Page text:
(Phys.org) —Partha Dasgupta an economist with the University of Cambridge and Paul Ehrlich, a conservation biologist at Stanford University have published a paper in the journal Science in which they suggest that peer pressure and a desire to keep up with others can lead to unsustainable population growth. They use data from several sources to compare population growth rates between people in African—where population growth is exploding in some areas—with others where it is not, to show that when people experience peer pressure to have large families and also feel pressure to keep up with the consumption habits of other people where they live, the result can be explosive population growth.
The two researchers note that in many parts of Africa, current growth rates mean a likely doubling of the population by 2050—they add that increased consumption rates by the same people is leading to unsustainable growth patterns due to limited environmental resources. Peer pressure among men to produce as many children as possible (due to historical land tenure issues) they assert, has led to a very high fosterage rate, while the burden of supporting children continues to fall primarily on women. At the same time, they found that despite living on just an average of 1200 international dollars a year, consumption rates in the same areas have been climbing for several years. Taken all together, they say, it makes for an environment full of externalities that promote fertility.
Scientists have not been able to agree on how many people our planet can sustain. Some suggest we are already on a population curve that will lead to war, disease and general misery. Others contend that innovations and discoveries will lead to higher food yields and other technologies to shelter clothe and provide for the needs of an ever growing number of people. No one is suggesting that there is no limit to how many people can live here on Earth, it's a question of how many can live here at what level. The pessimistic view is that nature will provide the corrections for us, while those with a more optimistic outlook suggest that technology and education will lead us to curbing our growth by managing our birthrate intelligently.
Dasgupta and Ehrlich argue that their research shows that circumstances in some parts of the world are leading to a situation that is unsustainable—it won't self correct and unless something changes such systems will collapse. They suggest that an education program for women (by people at both the global and local level) be instituted to break the pattern of fertility encouragement—it's been shown to be effective in other parts of the world.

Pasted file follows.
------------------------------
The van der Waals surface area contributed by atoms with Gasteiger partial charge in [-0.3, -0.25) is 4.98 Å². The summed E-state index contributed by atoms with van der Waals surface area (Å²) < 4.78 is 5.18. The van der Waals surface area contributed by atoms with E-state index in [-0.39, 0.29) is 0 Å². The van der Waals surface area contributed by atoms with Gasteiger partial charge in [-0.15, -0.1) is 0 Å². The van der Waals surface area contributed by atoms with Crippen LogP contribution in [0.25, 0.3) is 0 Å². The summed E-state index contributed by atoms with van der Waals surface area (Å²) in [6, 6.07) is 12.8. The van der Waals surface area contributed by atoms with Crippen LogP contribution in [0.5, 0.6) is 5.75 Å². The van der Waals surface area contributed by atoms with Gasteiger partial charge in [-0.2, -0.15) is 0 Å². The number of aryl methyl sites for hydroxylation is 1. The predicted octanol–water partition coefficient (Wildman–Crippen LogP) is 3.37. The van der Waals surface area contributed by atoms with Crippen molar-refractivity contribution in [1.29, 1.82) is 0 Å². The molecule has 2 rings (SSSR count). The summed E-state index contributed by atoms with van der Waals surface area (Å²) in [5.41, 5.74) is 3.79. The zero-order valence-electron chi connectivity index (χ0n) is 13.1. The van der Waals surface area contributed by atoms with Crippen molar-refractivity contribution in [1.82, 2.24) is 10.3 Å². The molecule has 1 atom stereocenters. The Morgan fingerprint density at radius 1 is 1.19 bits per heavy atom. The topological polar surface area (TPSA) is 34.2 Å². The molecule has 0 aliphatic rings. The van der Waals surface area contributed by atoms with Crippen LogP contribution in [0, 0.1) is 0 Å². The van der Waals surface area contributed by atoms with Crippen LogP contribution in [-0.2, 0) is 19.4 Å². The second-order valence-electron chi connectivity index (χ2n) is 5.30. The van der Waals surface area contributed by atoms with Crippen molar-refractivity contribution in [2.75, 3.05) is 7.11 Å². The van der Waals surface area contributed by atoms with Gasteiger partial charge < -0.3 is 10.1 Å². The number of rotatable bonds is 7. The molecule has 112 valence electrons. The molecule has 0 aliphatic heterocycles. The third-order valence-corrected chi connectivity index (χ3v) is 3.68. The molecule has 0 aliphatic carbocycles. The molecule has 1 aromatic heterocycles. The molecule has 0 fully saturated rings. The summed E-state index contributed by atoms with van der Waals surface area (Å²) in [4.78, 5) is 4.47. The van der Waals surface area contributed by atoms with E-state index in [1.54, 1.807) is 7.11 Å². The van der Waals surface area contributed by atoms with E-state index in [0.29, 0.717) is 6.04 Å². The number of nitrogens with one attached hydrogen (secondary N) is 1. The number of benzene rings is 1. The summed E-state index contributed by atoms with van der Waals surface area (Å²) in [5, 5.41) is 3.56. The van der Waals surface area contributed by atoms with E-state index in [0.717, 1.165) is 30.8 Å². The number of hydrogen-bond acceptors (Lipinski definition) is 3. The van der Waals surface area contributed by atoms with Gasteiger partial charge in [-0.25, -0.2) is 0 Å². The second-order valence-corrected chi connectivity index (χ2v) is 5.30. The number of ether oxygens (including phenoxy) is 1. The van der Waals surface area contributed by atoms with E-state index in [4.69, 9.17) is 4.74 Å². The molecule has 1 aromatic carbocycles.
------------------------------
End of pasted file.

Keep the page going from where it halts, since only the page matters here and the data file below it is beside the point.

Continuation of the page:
Explore further: The Population Bomb: How we survived it
More information: Pervasive Externalities at the Population, Consumption, and Environment Nexus, Science 19 April 2013: Vol. 340 no. 6130 pp. 324-328 DOI: 10.1126/science.1224664
Growing concerns that contemporary patterns of economic development are unsustainable have given rise to an extensive empirical literature on population growth, consumption increases, and our growing use of nature's products and services. However, far less has been done to reach a theoretical understanding of the socio-ecological processes at work at the population-consumption-environment nexus. In this Research Article, we highlight the ubiquity of externalities (which are the unaccounted for consequences for others, including future people) of decisions made by each of us on reproduction, consumption, and the use of our natural environment. Externalities, of which the "tragedy of the commons" remains the most widely discussed illustration, are a cause of inefficiency in the allocation of resources across space, time, and contingencies; in many situations, externalities accentuate inequity as well. Here, we identify and classify externalities in consumption and reproductive decisions and use of the natural environment so as to construct a unified theoretical framework for the study of data drawn from the nexus. We show that externalities at the nexus are not self-correcting in the marketplace. We also show that fundamental nonlinearities, built into several categories of externalities, amplify the socio-ecological processes operating at the nexus. Eliminating the externalities would, therefore, require urgent collective action at both local and global levels.